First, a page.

“Just ask the Assistant Professor of Long-Haul Trucking sitting next to you.”

Assistant Professor of Long-Haul Trucking

“Still, that sounds hard.”

“If you can’t handle that one . . .”

“He’s kind of a klutz,” Jen said.

” . . . try balancing  your fork on your index finger at a right angle.”

“Like a teeter-totter?”


One out of three ain’t bad.

“I can’t see how that’s going to impress anybody,” Carl said.

“I agree, it’s too easy.  One that’s easier than it looks–and my personal favorite–is to drop a wine cork so that it stands up on one end.”

“I could never do that!” Jen exclaimed.

“Sure you could.  You hold the cork horizontally, so that it ‘s parallel to the surface of the table.  My preferred grip is between the outstretched second and fourth fingers, although this leaves the middle finger pointing across at your tablemates, which may lead to misunderstandings. Hold the cork gently, then release both fingers at the same time. At first, if you succeed in making the cork pop back up on its end just one time in ten you’re doing fine. With practice, you should be able to do it in three tries or less, causing ingenue poetesses to look on you as a God of Belle Lettres.”

“Do the wine cork trick again–it drives me wild!”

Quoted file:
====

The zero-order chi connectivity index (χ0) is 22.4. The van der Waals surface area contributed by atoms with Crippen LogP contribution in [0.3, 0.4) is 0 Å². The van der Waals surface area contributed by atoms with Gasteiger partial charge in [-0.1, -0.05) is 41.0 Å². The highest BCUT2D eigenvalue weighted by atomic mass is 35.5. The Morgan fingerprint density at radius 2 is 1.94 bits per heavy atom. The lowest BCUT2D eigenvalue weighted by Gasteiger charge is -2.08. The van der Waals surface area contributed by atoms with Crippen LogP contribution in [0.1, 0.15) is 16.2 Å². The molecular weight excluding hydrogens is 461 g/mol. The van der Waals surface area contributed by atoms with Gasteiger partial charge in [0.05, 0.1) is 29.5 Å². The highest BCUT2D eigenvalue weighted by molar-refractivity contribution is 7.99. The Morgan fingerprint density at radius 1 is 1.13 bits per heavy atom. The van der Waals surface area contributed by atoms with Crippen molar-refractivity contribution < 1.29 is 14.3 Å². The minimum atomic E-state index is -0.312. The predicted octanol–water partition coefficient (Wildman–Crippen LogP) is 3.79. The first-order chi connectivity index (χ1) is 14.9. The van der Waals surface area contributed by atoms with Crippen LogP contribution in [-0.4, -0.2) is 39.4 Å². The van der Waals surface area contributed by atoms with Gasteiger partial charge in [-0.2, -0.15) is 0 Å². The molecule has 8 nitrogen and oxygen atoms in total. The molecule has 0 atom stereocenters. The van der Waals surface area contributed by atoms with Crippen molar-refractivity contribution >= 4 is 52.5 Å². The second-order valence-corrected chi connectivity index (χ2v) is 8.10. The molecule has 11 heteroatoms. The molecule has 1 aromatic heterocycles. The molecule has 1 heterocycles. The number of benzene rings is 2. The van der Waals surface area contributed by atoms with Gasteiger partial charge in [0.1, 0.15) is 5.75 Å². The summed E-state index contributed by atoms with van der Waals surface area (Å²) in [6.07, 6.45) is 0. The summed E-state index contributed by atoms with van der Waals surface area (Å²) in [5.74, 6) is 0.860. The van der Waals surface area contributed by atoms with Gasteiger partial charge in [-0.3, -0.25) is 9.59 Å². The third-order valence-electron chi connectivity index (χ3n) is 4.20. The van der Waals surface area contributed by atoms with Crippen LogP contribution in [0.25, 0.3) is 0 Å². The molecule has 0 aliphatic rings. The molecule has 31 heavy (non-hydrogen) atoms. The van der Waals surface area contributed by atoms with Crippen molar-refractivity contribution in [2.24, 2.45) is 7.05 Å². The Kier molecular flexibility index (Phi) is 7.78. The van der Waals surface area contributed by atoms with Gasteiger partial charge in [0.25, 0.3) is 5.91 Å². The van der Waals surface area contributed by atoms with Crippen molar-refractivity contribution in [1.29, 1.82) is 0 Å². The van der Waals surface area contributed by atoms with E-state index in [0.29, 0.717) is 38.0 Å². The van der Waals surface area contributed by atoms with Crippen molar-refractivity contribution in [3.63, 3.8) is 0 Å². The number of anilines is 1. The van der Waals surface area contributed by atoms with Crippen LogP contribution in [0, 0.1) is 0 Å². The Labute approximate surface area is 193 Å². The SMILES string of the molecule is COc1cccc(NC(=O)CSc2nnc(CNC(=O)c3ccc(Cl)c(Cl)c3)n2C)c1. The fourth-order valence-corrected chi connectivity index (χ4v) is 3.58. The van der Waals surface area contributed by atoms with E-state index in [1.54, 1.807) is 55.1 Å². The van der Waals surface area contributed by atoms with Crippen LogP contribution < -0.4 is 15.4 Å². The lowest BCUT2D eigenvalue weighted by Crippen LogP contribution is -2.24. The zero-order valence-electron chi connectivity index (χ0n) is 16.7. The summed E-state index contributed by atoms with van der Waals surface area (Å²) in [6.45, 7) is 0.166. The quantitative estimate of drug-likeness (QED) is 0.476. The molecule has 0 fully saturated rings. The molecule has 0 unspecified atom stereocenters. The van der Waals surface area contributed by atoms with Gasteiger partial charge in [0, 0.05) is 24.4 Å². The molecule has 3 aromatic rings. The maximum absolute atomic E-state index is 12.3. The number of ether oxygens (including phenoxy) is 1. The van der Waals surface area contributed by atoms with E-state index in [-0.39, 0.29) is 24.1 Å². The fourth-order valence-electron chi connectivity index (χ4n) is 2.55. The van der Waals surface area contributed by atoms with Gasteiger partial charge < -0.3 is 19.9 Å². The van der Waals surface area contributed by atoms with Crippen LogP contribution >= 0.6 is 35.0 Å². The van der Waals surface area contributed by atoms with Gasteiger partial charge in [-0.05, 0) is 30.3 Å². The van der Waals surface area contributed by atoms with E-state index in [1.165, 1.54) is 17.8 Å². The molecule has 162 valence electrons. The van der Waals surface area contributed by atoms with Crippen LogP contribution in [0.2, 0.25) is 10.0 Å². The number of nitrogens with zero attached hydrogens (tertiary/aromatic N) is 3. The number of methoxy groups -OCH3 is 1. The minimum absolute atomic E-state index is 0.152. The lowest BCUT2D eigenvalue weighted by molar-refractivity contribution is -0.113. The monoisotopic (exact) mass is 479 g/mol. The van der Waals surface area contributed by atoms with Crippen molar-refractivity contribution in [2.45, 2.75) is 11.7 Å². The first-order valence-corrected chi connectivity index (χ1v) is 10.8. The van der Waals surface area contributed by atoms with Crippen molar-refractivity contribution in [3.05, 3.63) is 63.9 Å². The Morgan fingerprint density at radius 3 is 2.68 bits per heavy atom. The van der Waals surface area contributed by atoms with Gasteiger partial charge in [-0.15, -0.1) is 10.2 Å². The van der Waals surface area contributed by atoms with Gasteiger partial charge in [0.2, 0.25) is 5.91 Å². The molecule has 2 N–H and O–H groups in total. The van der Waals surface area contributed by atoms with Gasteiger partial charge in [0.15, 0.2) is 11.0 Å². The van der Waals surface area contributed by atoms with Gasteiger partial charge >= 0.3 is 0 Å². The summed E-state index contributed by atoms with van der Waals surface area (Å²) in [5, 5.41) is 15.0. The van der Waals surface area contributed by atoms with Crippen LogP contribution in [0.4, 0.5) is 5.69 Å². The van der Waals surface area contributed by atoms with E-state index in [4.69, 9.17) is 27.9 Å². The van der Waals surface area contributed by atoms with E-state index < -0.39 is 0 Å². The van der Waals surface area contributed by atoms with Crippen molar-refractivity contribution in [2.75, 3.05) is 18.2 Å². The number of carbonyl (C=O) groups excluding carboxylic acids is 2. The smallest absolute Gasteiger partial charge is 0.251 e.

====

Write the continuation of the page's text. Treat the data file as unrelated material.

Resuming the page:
“Sweetie,” it was my wife again.  “We really should be going.”

“Is there any way you can get others involved?” Jen asked, and I noticed she blushed just a bit.  “In case there’s . . . another budding writer at your table.”

“Well, you could try the matchbook field goal trick.”

“I like football,” Carl said.  “How does that work?”

“You can’t smoke in most fancy restaurants and clubs anymore, but for some reason you can get a book of matches–what you’re supposed to use them for is not exactly clear.”

“Except play football?”

“Right.  You stand the matchbook on edge and flick across the table at finger goal-posts set up by a table-mate.”

“So you need the cooperation of another bored person?” Jen asked.

“Right,” I said, “but the Nobel Prize in Literature is optional.”

Available in Kindle format on amazon.com as part of the collection “Dead Writers Make More Money.”

To Make Ends Meet, More Poets Turn to Discounters

NEEDHAM, Mass.  Curtis Bascomb, Jr. is a third-generation family business owner, so he has more than just his time and money invested in his workplace.  “Grandad founded this place on a promise,” he says with a trace of a lump in his throat.  “He believed no poet should ever go without a figure of speech because of high prices.”

“I’m looking for a synechdoche for wine.”


And so the Poets Discount Supply House was born, a harmonic convergence of New England thrift and the historically impecunious nature of the poet’s trade.  “I’m entering my coming-of-age collection in twenty chapbook contests at an average of $22.50 a pop,” says would-be poet Todd Heftwig, who prowls the aisles looking for bargains.  “If I can pick up a slightly-used simile or metaphor at half-price, I may be able to recoup my investment.”